Oct. 8: Now it’s really late. The subways shut down at 1:40 AM on Saturdays and we caught ours in the nick of time. It’s been a full day. From the Bastille in the east to the Pont d’Alma in the west and things in between, we have covered a lot of real estate today. We mixed it up with subway rides and lots of swinging from the hips.
With our interest in certain chefs, Ducasse being one of them, we wanted to find his patisserie just as we had wanted to try his bouchon, Aux Lyonaise. In addition to being a chef, Ducasse is an ever expanding entrepreneur. He has a food empire and is well known in France. He developed the patisserie in collaboration with the noted pastry chef, Christophe Michalak. It is in the form of a kiosk, Choux d’Enfer.
Initially the kiosk was located near the Eiffel Tower, but we had heard that it moved to Gare de Lyon. So that is where we started looking. Google maps said we were standing right on top of it, but we couldn’t see it and the French people we quizzed hadn’t a clue. After several minutes of going around in circles we decided to move on to his chocolate factory to get chocolate and also to see if they knew where Choux d’Enfer was.
Choux d’Enfer translates to pastry of hell and since we were going around in circles and couldn’t find our way, we felt like we were in purgatory and couldn’t get out.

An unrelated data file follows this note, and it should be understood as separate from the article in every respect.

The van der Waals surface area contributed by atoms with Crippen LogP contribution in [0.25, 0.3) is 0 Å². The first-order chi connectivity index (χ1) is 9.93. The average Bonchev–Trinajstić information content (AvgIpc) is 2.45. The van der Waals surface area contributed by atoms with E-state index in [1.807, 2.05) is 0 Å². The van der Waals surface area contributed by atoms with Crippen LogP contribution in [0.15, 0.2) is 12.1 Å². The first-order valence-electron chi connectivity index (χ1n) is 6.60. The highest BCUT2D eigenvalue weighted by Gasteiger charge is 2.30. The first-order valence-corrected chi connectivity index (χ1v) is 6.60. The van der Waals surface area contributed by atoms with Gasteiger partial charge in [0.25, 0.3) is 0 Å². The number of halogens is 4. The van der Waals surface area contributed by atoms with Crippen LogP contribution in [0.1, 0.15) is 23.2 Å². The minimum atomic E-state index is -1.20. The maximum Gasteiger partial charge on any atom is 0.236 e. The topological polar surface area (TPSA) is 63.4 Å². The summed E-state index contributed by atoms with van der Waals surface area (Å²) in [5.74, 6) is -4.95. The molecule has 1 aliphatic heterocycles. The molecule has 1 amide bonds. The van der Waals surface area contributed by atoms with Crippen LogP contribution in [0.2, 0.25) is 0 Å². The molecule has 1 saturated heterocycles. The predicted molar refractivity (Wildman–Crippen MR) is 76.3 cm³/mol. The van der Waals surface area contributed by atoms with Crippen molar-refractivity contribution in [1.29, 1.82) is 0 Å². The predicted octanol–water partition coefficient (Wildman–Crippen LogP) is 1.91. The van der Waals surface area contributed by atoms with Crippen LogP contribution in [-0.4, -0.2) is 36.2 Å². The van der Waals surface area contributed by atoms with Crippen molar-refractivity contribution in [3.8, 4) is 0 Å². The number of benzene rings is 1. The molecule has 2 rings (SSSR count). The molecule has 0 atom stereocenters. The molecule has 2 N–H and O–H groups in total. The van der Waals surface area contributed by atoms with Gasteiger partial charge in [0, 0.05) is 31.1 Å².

We did end up at his chocolate factory, which has a shop attached to it. Both of us are chocolate snobs and think this is some of the best chocolate we’ve ever tasted. We tried to see if the gourmet chocolate shops in Portland could carry it, but our search last year led us to find out that Ducasse doesn’t ship it to the States. When we checked this year, the same (annoying) policy is still in place. Although when you see how small the factory is, it completely makes sense. In fact, his products are only sold at a handful of places in the city.
I am not sure if there are oompa loompa’s working in his factory, but they have a strict policy against taking pictures. Not having realized this, I innocently took some pictures. Dan only informed me later I was totally breaking the rules. In any case, we left with some good snaps and a nice variety of bars to bring home as gifts to our friends in the States.
Dan asked at the factory about where Choux d’Enfer was. The first woman didn’t know what he was talking about. Her colleague knew it existed, but didn’t know anything about it. She was kind enough to track down the factory supervisor and he made a couple phone calls to find out what was up. In short, it had moved from Gare de Lyon to Gare St-Lazare.